One day they will eject the astronaut into space. He will fly past the moon, past Venus, past Mercury. They will attach a little camera to his suit so they can watch as his fingers stretch out but never quite reach stardust. He will see darkness for days at a time but sometimes also catches of light, moments of colour that will make his eyes widen, secrets of the universe that he will be the first to know. His heart will make no sound and they will be so proud of him, say, you’ve done it. When the astronaut finally runs out of air, he will close his eyes and breathe the way they taught him. The mission will be a success.

But then his heart will skip a beat. Then another, then another. It will be like nothing else he has ever felt. It will remind him of his empty room and the phone on the counter, sitting there with a fine layer of dust. When the sun starts to melt his suit, his heart will be shuddering so hard that tears will form in his eyes. It will be more than one jolt; it will be a million earthquakes culminating in his bloodstream. The camera attached to his suit will start melting as well, and they will see a flicker of light before the screen cracks.

But he will see so much more. He will see a woman playing piano and the melody will chime through his head like birdsong. When he starts to feel heat on his palms, he will also feel a song moving through his body, headphones and green grass, someone’s smile. He will feel a lump in his throat and he will hear shouts from his headpiece, from people on Earth. They will call things at him and their voices will hurt against the chiming. The final thing they will hear before the headpiece breaks is the sound of crying.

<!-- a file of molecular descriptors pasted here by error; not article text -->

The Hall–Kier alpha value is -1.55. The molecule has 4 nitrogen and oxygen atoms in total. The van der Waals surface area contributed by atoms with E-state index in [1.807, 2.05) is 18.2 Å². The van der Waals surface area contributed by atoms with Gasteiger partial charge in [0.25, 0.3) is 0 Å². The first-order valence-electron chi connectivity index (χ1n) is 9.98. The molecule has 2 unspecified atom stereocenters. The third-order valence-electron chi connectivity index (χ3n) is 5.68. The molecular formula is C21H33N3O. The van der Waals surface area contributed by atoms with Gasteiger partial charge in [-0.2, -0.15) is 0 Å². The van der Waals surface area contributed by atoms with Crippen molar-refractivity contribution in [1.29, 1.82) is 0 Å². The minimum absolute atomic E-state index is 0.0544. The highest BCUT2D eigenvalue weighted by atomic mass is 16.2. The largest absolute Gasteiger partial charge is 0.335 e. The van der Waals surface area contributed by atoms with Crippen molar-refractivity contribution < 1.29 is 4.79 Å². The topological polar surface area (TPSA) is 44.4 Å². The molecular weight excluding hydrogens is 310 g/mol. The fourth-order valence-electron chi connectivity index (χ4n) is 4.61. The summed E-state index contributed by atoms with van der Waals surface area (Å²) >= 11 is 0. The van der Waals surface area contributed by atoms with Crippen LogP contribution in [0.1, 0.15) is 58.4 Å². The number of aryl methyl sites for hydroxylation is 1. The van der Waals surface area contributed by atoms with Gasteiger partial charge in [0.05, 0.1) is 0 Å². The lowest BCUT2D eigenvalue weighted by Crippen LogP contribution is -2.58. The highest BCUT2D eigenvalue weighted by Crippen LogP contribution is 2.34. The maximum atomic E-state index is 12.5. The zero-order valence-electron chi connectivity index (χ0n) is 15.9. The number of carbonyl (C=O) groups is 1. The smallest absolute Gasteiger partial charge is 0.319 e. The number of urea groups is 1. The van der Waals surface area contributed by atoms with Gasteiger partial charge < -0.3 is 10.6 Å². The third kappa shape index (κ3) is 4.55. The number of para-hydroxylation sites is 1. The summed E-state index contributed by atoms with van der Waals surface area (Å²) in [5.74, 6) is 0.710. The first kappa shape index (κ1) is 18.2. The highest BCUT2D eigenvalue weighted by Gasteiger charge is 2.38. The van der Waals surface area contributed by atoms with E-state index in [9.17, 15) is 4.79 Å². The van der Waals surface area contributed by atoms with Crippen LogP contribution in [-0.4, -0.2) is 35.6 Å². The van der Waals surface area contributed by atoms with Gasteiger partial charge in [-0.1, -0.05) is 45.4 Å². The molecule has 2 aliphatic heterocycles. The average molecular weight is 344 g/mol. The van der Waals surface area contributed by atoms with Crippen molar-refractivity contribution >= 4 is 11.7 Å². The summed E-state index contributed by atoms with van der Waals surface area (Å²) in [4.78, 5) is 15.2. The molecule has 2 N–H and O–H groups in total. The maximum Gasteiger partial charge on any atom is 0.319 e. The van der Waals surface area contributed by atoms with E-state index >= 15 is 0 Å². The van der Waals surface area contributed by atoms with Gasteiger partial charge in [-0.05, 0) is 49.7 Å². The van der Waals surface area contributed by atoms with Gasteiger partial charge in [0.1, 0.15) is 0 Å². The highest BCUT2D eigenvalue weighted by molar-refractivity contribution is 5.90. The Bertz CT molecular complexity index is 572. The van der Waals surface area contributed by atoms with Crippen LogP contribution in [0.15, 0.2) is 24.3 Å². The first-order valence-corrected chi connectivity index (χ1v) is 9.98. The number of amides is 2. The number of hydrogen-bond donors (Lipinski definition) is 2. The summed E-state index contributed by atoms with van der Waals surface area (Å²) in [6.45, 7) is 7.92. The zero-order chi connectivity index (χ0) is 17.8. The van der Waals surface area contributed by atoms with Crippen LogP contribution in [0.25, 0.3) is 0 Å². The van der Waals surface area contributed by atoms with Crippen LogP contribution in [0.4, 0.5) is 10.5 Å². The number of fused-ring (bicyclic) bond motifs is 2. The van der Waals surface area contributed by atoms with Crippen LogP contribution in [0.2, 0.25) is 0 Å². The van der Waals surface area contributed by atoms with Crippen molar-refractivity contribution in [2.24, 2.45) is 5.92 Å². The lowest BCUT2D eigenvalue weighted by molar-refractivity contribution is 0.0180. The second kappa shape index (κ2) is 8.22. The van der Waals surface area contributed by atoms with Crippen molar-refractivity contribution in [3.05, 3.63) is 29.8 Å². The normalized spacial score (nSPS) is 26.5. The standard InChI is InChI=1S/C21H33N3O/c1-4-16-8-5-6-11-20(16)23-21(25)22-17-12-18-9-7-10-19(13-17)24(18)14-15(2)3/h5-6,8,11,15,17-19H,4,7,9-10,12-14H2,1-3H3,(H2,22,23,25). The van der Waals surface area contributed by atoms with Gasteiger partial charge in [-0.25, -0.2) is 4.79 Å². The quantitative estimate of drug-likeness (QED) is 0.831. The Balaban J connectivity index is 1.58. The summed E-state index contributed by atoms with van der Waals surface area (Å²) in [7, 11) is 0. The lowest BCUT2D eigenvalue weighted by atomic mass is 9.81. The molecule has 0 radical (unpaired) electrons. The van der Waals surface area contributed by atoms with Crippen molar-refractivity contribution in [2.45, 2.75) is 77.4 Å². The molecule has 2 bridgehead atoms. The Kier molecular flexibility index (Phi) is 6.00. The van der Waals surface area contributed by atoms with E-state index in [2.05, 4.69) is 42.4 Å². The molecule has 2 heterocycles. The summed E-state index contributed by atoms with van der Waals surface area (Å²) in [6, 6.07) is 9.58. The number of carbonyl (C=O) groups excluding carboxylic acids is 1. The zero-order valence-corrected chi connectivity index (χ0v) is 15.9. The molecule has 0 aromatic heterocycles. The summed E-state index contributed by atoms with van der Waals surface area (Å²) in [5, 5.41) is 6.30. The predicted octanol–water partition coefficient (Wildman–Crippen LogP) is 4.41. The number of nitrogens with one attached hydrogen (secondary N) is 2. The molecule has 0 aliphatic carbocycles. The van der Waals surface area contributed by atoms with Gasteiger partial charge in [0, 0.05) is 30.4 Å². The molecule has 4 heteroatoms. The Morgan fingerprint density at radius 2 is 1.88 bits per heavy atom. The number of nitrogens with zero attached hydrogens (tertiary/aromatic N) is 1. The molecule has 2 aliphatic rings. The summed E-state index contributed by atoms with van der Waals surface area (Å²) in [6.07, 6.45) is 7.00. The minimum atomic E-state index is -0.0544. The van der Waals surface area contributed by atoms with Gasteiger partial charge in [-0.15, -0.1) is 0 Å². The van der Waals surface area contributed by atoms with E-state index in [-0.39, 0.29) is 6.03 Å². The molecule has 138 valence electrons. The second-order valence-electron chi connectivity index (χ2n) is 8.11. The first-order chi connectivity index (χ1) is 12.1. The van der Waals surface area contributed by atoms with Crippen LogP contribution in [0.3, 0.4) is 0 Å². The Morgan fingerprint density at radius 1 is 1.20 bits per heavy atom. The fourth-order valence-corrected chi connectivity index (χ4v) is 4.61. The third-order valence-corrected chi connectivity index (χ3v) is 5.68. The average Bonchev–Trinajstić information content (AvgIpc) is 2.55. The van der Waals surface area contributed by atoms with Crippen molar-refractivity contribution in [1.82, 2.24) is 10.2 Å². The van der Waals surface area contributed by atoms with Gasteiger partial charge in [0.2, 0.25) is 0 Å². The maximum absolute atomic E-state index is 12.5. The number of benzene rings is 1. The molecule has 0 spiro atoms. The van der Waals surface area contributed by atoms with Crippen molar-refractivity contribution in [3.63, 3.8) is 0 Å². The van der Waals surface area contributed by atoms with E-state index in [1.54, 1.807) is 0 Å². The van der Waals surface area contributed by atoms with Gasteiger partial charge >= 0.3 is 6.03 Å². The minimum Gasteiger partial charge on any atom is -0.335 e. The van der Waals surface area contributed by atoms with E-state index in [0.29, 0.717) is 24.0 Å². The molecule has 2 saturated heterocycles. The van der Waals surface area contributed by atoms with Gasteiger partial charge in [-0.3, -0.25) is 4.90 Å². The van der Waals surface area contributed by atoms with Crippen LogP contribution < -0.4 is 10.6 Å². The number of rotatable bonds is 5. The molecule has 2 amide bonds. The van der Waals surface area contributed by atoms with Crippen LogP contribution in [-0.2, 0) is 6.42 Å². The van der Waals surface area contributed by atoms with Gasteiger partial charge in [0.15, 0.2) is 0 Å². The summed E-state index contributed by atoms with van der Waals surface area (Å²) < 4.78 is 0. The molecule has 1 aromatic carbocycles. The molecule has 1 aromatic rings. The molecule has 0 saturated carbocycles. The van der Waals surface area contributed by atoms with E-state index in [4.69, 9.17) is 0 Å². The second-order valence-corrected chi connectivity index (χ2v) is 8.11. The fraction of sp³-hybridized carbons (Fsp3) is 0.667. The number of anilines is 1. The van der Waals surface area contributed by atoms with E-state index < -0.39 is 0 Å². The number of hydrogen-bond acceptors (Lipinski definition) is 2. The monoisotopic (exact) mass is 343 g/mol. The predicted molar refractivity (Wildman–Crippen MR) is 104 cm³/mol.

As tears roll down his cheeks, broken pieces of metal will fizz and spark around him. He will see stars that look like constellations but the names will bring him no comfort. They taught him every single constellation but he never could see the shapes the stars made, the shapes that others saw. Even when they put holograms across the metal walls, all he saw were pinpricks. And even though it will be too late, he will hope that maybe the stars will sink into his skin and finally fix him.

They never taught the astronaut anything that wasn’t needed for his mission but in that moment, he decides to pray. He once saw a woman crouched on the pavement outside his window, muttering with her palms against each other. She had an empty can by her side and a ragged woollen blanket. When she saw him staring, she looked up and smiled. He didn’t know what to do, so he quickly shut his window and stayed inside for the rest of the day. He never saw her again.

The astronaut does this now, just as he feels a sharp burning pain. As he lifts his hands and starts whispering, his heartbeat begins to regulate and turn steady again. He does not know if it was the stars that did it or the piano playing through his brain but he can see someone clearly again, her fingers on his, helping him play out a tune. Humming along, she smiles just as the astronaut opens his eyes. But the burn catches up with his blood and soon his heart is ash again. His last word will be amen.


— Written by Emma Shi (